Contrary to the opinion of some — including Barack Obama, apparently — independent voters are not attracted to “safe”, middle-of-the road candidates.  They are attracted to candidates who can convey passion and vision in an appealing way.  This is why independents voted overwhelmingly for Ronald Reagan — and also for Barack Obama.  These men offered strikingly different visions of America and how its government should work, but both made people feel good about America, made them feel that America belonged to them, and to the future.

Retreating from the vision he conveyed so powerfully during his campaign, trying to govern from a wishy-washy middle, with no discernible passion or convictions, Obama has totally lost independent voters and much of his base.  He is taking down the Democratic Party with him.  Meanwhile, the Tea Partiers, with an excess of passion, though a somewhat wobbly vision, are attracting the independents who put Obama into office.  The Tea Party has no coherent or rational program, but it has stolen the narrative that Obama won with — this country belongs to us, it's broken and we can fix it.

That the Tea Party can have had such success without a program is evidence that the nation is ready for a third party.  A third party of genuine vision, with the passion of the Tea Party but eschewing its uglier and nuttier aspects, could change the face of American politics.

Fully one half of American citizens today between the ages of 19 and 29 identify themselves as independents — they have no loyalty to either of the major parties.  That percentage is not likely to fall in the years ahead, given the current unattractiveness of the major parties, and new generations coming of voting age will likely swell their ranks decisively.  (Within five years, millennials will represent one third of the electorate.)  This means that one major barrier to the success of a third party, the inertia of trans-generational party loyalty, is crumbling before our eyes.

The extremism of the Tea Party fringe is creating quiet but real unease among moderate Republicans, and the Democratic Party's outright betrayal of its progressive base is creating divisions on the left that are becoming increasingly bitter.

These are the kinds of conditions that have given birth to successful and near-successful third parties in America's past.  The withering of the Whig Party and the divisions in the Democratic Party opened a way for the Republican Party in 1854.  The Republicans, with their passion and vision, put their candidate, Abraham Lincoln, into the Presidency in 1860, just six years after the party was founded.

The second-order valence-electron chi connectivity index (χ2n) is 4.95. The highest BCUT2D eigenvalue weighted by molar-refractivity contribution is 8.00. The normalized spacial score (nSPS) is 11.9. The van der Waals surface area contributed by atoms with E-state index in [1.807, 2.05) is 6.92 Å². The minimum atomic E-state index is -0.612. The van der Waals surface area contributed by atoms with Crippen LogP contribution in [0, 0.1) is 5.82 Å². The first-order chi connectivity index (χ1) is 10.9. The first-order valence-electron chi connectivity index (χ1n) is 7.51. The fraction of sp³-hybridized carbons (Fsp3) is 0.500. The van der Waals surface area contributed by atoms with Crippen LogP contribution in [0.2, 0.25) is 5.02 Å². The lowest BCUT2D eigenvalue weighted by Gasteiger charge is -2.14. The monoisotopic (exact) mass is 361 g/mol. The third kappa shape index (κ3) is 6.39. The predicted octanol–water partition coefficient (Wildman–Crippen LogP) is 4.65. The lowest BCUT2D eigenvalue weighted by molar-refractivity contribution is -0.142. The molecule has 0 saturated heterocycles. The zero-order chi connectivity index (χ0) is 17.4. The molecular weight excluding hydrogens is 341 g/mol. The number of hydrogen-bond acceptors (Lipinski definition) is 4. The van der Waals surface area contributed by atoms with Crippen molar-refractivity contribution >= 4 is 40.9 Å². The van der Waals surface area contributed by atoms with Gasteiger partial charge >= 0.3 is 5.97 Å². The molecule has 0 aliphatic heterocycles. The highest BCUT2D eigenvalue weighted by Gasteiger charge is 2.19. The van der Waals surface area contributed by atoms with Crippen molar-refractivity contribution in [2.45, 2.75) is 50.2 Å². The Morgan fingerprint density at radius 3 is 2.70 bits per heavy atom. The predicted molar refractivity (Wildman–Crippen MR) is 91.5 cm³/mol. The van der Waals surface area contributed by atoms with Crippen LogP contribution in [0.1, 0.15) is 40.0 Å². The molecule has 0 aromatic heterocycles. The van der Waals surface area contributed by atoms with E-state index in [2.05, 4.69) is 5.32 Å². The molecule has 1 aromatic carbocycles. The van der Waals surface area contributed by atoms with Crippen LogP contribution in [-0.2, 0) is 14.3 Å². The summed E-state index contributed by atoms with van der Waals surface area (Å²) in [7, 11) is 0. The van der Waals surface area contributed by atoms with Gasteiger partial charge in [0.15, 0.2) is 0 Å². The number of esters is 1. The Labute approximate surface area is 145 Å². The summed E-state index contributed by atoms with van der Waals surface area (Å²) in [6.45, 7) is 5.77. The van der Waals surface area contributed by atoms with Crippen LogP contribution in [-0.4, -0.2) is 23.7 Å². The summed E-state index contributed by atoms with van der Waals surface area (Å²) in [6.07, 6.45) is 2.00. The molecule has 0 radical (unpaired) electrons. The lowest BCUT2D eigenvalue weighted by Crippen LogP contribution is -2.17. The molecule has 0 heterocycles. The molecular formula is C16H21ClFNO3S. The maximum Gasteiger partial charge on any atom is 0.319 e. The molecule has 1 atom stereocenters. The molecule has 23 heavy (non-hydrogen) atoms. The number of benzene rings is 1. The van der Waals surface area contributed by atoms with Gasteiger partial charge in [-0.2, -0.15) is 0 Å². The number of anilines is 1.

In 1912, when the former Republican President Teddy Roosevelt felt that the current Republican President Taft had betrayed the progressive ideals of the Republican Party, TR founded the American Progressive Party, popularly called the Bull Moose Party, during the election year, and it actually outpolled the Republican Party in the elections.
  There's no telling what success TR might have had if he'd founded his party even a year earlier.

This is one reason for progressives to stop rewarding Democrats for their failure and cowardice and to start looking for an alternative immediately.  With the failure of TR's third party in 1912, common-sense trust-busting progressivism would never again be a significant force on the American right.  If the anti-slavery activists of 1854 had decided to stick with the foundering Whig Party for just a few more years, hoping it would come to its senses, there might never have been a President Abraham Lincoln.  There is a tide in the affairs of men . . .

The first tenet of TR's Progressive Party was this — “To destroy this invisible Government,
to dissolve the unholy alliance between corrupt business and corrupt
politics is the first task of the statesmanship of the day.”  This is a philosophy directly relevant to the crisis of our own times, a crisis in which the survival of our democracy, under assault from the organized monied interests, the “trusts”, as TR would have called them, is at stake.  It's a philosophy that, properly framed by a charismatic leader,
could draw support from the baffled but passionate Tea Partiers and from the disenchanted Democratic base.  Most importantly, it could appeal powerfully to the young, independent voters whose numbers are swelling rapidly.

The time has come.